Living in Japan days off are a valuable thing. And long weekends, even if they are only three days long, are a perfect opportunity to go on vacation.
This time my buddy E and I went to Kyushu to enjoy some days of photography, food and haikyo. Fukuoka, Nagasaki, Sasebo. Not everything went according to plan, we had to cut down the haikyo locations from four to three, but in the end the trip turned out to be great. Great food, great locations, great comradeship.
This posting is accompanied by photos that are not necessarily haikyo related – the haikyo locations deserve three postings of their own, so please keep coming back for more. One of them will be about the Shime Coal Mine, one about the Katashima Training School and the last one… well… it will be about Gunkanjima, the most awesome ruin complex in Japan.
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Initially I wanted to post another haikyo first, but since it took me quite a while to update this blog I decided to come back with one of my favorite haikyo so far: The Takada Ranch Ruin. Coincidentally it seems to be one of the rarest, too…
Located in a totally different area of the Hyogo countryside than “Doggy Land” the Takada Ranch Ruin was a samurai residence given up quite a long time ago – and that’s pretty much all I know about the place. I don’t even know if it’s the real name or if somebody made it up. But the sheer size of the property (including a huge and completely overgrown park) makes it highly likely that it was once owned by rich and powerful people.
Entering the Takada Ranch Ruin is as easy as it can be – it’s located along a rural road with no direct neighbors and the (former) entrance door is wide open.
The first of several buildings on the premises set me back in time 200 years instantly – a long, not very wide wooden house along the road that looks right out of a samurai movie. Too bad it was partly collapsed and some rooms were filled with plastic trash bags, but it was still quite impressive. From there a path lead deeper onto the estate, with a small house to the left and several buildings to the right. The main quarters were quite big and must have cost a fortune to build. Now partly rotten they created whole movies in my head while I was carefully progressing across the wooden floors. I’m sure the buildings were constructed long before electricity was introduced to Japan as all the installations looked like they were added as an afterthought. There were only a few plugs and light bulbs – and the fridge in the kitchen looked very, very old.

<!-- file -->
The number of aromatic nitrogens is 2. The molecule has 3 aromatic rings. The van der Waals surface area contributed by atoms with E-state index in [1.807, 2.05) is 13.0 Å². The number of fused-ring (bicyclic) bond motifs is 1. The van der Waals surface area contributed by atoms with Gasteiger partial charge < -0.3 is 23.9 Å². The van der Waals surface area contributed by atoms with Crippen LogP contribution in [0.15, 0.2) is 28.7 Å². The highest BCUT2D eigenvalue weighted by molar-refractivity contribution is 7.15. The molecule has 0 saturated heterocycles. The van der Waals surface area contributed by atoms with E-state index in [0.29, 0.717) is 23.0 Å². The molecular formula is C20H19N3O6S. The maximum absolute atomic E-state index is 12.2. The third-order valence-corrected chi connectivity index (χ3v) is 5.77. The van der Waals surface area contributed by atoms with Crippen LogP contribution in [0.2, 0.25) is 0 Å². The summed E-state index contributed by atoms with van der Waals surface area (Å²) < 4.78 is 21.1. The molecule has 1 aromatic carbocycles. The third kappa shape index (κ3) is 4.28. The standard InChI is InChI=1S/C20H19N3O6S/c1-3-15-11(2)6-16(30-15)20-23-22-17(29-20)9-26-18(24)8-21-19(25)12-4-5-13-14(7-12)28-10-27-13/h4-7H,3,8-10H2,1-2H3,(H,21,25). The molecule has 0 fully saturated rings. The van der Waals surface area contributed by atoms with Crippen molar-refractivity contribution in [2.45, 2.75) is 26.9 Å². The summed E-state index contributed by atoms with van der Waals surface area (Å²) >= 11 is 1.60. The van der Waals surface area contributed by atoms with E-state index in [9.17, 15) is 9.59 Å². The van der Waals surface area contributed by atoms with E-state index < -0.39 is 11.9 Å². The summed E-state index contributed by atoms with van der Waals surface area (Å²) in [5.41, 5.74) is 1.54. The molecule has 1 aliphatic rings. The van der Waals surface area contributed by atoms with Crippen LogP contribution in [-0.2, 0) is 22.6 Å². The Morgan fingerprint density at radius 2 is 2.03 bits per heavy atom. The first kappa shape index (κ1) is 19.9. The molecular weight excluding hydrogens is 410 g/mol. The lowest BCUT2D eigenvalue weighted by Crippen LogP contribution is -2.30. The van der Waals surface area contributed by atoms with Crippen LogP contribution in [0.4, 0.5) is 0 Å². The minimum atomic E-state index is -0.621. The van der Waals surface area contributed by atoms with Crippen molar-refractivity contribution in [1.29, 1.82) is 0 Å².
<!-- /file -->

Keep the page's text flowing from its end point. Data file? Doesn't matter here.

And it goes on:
East of this conglomerate of buildings I found a car wreck that was clearly put there long after the estate was abandoned – Japanese people love to dump their unused belongings like that as waste disposal can be quite expensive if done properly. Close to the car were two now completely destroyed buildings, one of them made of stone. While the existing buildings looked like they were vandalized (only by a very few people though and not as nasty as most other places), I’m sure those two constructions were torn down professionally. Why it was handled that way? I have no clue.
But it got even stranger when I progressed further. After I passed through a little forest I found some quite thin concrete surfaces and wall remains. Next to them were some weird metal constructions with the leftovers of a few wooden arbors. This whole area looked like it was destroyed a long time before the buildings in the front were given up with no debris to be found. But again I can only guess when that happened. Or what happened. Maybe the buildings were stables, maybe they were some kind of accommodation?
Although not very outstanding on paper (partly collapsed wooden buildings, all stone buildings demolished) the Takada Ranch Ruin instantly grew on me while I was exploring it – and it continued afterwards. The huge estate boosted my imagination like no other place before with its simplicity and history. To me it’s one of the few hidden haikyo treasures, one that gives you a glimpse at a time long gone; if you are patient enough to find the right spots to look at.
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